No, I'm not from Henan province

Different Mandarin dialects

When I tell Chinese people I'm from the Netherlands, which is pronounced as 'Hélán' (荷兰) in Mandarin, a surprising amount of people think I said 'nán' (河南), the Chinese province. While this might be due to my foreign accent, it's more likely because many native Chinese speakers don't differentiate between the 'l' and 'n' sounds. They especially do this in Henan, which makes the misunderstanding even more likely, and also in chuān (四川) province.

Most people notice soon enough that I really do not resemble a Chinese person, and figure out what I really said. But not everyone does. Last week, after a day of sports, I decided to go for a massage. A popular kind of massage in China is a blind man's massage, because blind people are supposed to have healing powers (not sure if anyone still believes that, but still). My masseur was indeed blind, and it took us half an hour to figure out that we had had the above misunderstanding.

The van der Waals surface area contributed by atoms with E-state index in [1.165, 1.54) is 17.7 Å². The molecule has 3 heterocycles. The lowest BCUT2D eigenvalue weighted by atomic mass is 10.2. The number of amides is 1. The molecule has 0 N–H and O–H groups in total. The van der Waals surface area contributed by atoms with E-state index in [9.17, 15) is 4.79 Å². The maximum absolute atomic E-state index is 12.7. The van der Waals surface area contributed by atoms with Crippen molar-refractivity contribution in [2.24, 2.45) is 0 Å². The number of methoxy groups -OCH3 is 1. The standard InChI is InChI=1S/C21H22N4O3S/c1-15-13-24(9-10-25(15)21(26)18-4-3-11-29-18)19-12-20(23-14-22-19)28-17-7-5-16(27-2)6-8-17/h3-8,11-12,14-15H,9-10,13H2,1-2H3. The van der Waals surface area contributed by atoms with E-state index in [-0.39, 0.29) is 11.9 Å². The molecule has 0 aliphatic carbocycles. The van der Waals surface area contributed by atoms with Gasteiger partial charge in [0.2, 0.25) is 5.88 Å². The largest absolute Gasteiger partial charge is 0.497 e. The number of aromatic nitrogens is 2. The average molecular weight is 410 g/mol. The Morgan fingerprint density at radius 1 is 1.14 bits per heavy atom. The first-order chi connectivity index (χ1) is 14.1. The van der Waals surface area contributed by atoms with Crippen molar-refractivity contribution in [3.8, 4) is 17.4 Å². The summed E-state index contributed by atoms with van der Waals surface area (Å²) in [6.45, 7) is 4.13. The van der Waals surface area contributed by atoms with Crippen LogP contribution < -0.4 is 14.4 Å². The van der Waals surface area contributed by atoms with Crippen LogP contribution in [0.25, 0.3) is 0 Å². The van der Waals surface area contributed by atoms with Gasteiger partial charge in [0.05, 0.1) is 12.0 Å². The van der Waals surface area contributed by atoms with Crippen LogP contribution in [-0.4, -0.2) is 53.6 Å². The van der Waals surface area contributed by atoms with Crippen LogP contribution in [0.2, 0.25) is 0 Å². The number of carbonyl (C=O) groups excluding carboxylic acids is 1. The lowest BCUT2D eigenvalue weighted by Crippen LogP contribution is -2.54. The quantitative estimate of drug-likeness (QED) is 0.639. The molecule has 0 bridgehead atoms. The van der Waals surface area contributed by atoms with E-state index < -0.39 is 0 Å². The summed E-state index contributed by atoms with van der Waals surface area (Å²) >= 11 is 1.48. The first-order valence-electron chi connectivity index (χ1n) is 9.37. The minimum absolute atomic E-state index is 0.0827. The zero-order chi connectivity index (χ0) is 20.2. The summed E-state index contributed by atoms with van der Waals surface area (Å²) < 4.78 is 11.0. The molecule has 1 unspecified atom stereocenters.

There are other such differences. In Yúnnán (云南) and nán (湖南) provinces in the south of China, people don't differentiate between the 'f' and 'h' sound. And generally, southern Chinese people don't differentiate between the '-n' and '-ng' end sounds, and between the 's', 'z', 'c' and 'sh', 'zh', and 'ch' sounds. So, if you're going travelling for the October 1st holiday week, the receptionist at your hostel might ask you for your zhào instead of zhào (护照).


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Kevin writes columns for the GoEast Blog on studying Chinese, Chinese culture, and life as a foreign student. He has studied China and Chinese for over five years, first in his home country the Netherlands, then in Beijing, and now attends Fudan University's Chinese Society department.